Scott Daly has never participated in a clinical trial. But he’s benefited from plenty, having lived with HIV for 27 of his 61 years.
“I found out I was infected in 1985,” he said. “It was when Ryan White was in the news and everybody was dying from this thing.”
His fiancée, who was also HIV-positive, died one month before their wedding. All the while, Daly didn’t even need medication until his 10th year living with the virus. Since then, the Rotterdam man has gone on two regimens of antiretroviral medications and his CD4 counts are the best they’ve ever been.
“When you first find out, you think you’re going to die,” said Daly. “I was thinking I just want to make it to my son’s graduation. I now have five grandkids. My son has served four tours of duty in the Navy. I just spent Thanksgiving with four of my granddaughters.”
Daly described himself as an example of how new medications developed through clinical trials are not just keeping people alive but healthy.
About one-third of all U.S. clinical trials of new medicines occurred in New York state in the past decade, according to a report issued Tuesday by the Pharmaceutical Research and Manufacturers of America, otherwise known as PhRMA.
Capital Region researchers, scientists, economic development officials and elected officials gathered Tuesday at the University at Albany’s Cancer Research Center in Rensselaer to announce the findings and highlight the importance of clinical trials and the jobs, companies and tax revenue they spawn.
The report, titled “Research in Your Backyard: Developing Cures, Creating Jobs,” is one of a little more than a dozen statewide reports compiled by PhRMA to give the public a snapshot of the trials’ impact on patients, jobs and local academic institutions.
Before Daly ever began combination therapy to treat his HIV, clinical trials determined that the antiretrovirals he would eventually take were safe and effective — a typically long and expensive process.
These tests account for 45 percent to 75 percent of the average $1.2 billion cost to get one new medicine from the lab to U.S. patients.
“Clinical trials in New York are actually pretty enormous in the scope of the nation,” said PhRMA spokeswoman Kaelan Hollon.
Biopharmaceutical firms, medical schools, hospitals and research centers across the state collaborated on 6,282 clinical trials in the past decade. More than half of these target the nation’s most debilitating chronic diseases, including cancer, diabetes, asthma, heart disease, stroke and mental illness. Of these, 716 trials are currently recruiting patients.
Many of these tests are coordinated out of high-profile New York City institutions and research-heavy specialized centers in Buffalo, Syracuse and Rochester.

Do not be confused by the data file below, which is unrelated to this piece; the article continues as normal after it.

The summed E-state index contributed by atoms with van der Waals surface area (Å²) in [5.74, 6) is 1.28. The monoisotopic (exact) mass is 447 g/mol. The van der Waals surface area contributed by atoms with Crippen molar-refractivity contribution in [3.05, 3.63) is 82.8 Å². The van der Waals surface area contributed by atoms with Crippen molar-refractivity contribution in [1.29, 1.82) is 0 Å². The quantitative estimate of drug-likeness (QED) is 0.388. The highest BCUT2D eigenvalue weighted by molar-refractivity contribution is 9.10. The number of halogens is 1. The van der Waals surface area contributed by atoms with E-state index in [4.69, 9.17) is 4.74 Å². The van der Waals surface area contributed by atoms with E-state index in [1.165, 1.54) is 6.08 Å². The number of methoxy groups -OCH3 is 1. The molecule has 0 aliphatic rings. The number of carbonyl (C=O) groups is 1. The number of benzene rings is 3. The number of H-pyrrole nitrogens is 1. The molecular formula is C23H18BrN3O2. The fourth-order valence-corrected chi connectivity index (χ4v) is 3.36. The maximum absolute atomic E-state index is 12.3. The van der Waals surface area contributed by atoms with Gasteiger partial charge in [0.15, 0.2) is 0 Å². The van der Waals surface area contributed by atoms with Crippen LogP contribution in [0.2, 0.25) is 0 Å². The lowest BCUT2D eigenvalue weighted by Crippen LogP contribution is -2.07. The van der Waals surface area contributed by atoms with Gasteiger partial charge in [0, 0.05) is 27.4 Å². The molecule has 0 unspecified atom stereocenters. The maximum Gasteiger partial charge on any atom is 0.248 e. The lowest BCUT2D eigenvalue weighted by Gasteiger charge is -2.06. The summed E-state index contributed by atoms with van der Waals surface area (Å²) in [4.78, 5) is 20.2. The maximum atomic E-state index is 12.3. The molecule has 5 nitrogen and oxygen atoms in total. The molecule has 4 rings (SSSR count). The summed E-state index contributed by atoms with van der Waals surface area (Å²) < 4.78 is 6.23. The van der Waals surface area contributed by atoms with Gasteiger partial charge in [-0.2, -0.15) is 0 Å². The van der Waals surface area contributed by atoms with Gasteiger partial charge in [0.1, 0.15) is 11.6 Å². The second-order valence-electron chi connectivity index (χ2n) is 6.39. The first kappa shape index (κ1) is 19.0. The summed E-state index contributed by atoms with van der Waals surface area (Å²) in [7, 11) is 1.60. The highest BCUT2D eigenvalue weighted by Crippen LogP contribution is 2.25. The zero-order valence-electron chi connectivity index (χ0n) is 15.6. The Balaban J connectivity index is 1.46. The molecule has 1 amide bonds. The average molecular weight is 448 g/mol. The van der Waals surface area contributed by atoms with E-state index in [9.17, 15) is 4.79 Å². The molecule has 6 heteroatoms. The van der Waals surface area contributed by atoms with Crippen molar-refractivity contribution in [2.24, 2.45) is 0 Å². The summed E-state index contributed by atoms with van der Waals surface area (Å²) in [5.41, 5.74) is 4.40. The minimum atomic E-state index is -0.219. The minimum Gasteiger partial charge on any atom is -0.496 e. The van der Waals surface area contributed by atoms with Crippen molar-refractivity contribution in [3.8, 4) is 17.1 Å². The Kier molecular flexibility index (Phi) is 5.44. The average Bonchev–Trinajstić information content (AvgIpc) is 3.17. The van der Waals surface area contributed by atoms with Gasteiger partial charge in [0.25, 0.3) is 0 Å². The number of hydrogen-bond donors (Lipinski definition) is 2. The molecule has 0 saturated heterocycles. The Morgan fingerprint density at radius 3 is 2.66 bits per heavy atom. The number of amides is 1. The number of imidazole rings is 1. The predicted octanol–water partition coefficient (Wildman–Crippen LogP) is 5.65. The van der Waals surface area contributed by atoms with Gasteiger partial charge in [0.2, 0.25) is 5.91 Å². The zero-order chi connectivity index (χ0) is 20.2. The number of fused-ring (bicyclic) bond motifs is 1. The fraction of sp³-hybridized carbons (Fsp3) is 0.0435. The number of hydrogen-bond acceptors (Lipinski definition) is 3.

Since 1999, 780 clinical trials have been conducted or are ongoing in the Capital Region. Of these, 439 target debilitating chronic diseases. And of these, 67 are currently recruiting patients.
Area institutions involved in trials include Albany Cancer Center at Patroon Creek, Albany Medical Center, Albany Medical College, Capital Region Medical Research Foundation, Community Care Physicians, New York Oncology Hematology, Urological Institute of Northeastern New York, Albany Associates in Cardiology and Upstate Clinical Research.
Local officials at Tuesday’s news conference surmised that clinical trials would continue to grow locally, given the region’s growing biotechnology and pharmaceutical industry clusters. Even nanotechnology is used in research, according to the report, to provide things like drug delivery systems, new treatments and diagnostics.
“Research is a fundamental attribute that sets our region apart from many leading industries, including biotech and life sciences,” said F. Michael Tucker, president and CEO of the Center for Economic Growth. “With a cluster of more than 50 biotech and pharmaceutical companies located in the Capital Region, we are clearly an emerging life science hub.”
Employment in the bio-pharm sector exceeds 200,000 in New York, according to the report. Employees working directly for pharmaceutical companies are paid $2.8 billion, which amounts to more than $9 million in state taxes and more than $646 million in federal taxes.
In the Capital Region, there are 7,878 employees in bio-pharm and life sciences who generate $520 million in annual wages, according to the report.